The Lan Kwai Fong nightlife precinct in Hong Kong might be one one of the last places you would expect to see Indigenous Australian artwork writ large, but then again, Gucci have made the unexpected their MO. The singular label and its charitable arm Chime For Change (which was co-founded in 2013 by Salma Hayek Pinault and Beyoncé Knowles-Carter) have partnered with non-profit community-based public art organisation Artolution on a new initiative that seeks to bring arts programming to refugee and vulnerable communities the world over of the course of the next three years. To coincide with World Refugee Day, Gucci gave Artolution, which was founded in 2009 by the artists Joel Bergner and Max Frieder, the chance to replicate on their ArtWall locations the same community artworks that have been created around the world as part of the over 400 projects they’ve undertaken in some 30 countries, most recently in the Rohingya refugee camps in Bangladesh.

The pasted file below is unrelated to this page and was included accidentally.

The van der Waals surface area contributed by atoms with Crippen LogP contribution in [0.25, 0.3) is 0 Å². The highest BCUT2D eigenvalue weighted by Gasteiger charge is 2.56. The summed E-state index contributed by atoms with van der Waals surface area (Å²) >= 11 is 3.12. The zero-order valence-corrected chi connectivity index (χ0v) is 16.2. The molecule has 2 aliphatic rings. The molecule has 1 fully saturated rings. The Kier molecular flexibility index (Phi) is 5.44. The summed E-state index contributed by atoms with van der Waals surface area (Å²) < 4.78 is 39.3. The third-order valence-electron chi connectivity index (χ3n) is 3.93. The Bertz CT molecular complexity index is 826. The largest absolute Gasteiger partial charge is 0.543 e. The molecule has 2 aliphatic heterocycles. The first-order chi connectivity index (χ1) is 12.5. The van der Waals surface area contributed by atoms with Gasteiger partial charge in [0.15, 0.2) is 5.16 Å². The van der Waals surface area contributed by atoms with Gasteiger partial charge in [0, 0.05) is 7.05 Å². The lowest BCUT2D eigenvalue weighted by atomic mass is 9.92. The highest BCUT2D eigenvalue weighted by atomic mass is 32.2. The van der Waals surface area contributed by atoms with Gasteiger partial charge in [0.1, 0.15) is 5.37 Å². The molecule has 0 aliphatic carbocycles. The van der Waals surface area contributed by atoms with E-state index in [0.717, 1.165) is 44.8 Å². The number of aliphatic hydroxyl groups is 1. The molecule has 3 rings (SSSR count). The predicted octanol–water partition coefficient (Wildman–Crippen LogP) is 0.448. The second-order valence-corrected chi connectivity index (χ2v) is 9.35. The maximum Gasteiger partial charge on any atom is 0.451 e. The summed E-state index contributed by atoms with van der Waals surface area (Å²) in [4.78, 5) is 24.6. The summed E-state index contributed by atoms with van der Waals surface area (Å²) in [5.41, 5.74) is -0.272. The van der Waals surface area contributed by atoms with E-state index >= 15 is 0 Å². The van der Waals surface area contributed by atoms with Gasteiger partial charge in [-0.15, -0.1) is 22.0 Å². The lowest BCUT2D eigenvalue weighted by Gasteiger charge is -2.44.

Hence the looming presence of an emu and serpent looming large on the ArtWall that looks over D’Aguilar Street, Hong Kong. The original artwork was created last year in Alice Springs, where Artolution’s co-founder Frieder and artist Joel Artista spearheaded a community mural project in conjunction with inter-generational groups of residents who came together to share traditional stories, foster connectivity amongst their communities and celebrate a way of life that is older than time itself. With local artists taking the lead, Artolution facilitated the mural project in partnership with several Aboriginal community organisations, including the Tangentyere Council and the Central Australian Aboriginal Congress, as well as the health organisation, Baker Institute.
Additional Artolution artworks, which were installed on the Gucci ArtWall locations in New York, London, Milan and Shanghai, can be seen in the gallery above.
Tile and cover image: Courtesy of Gucci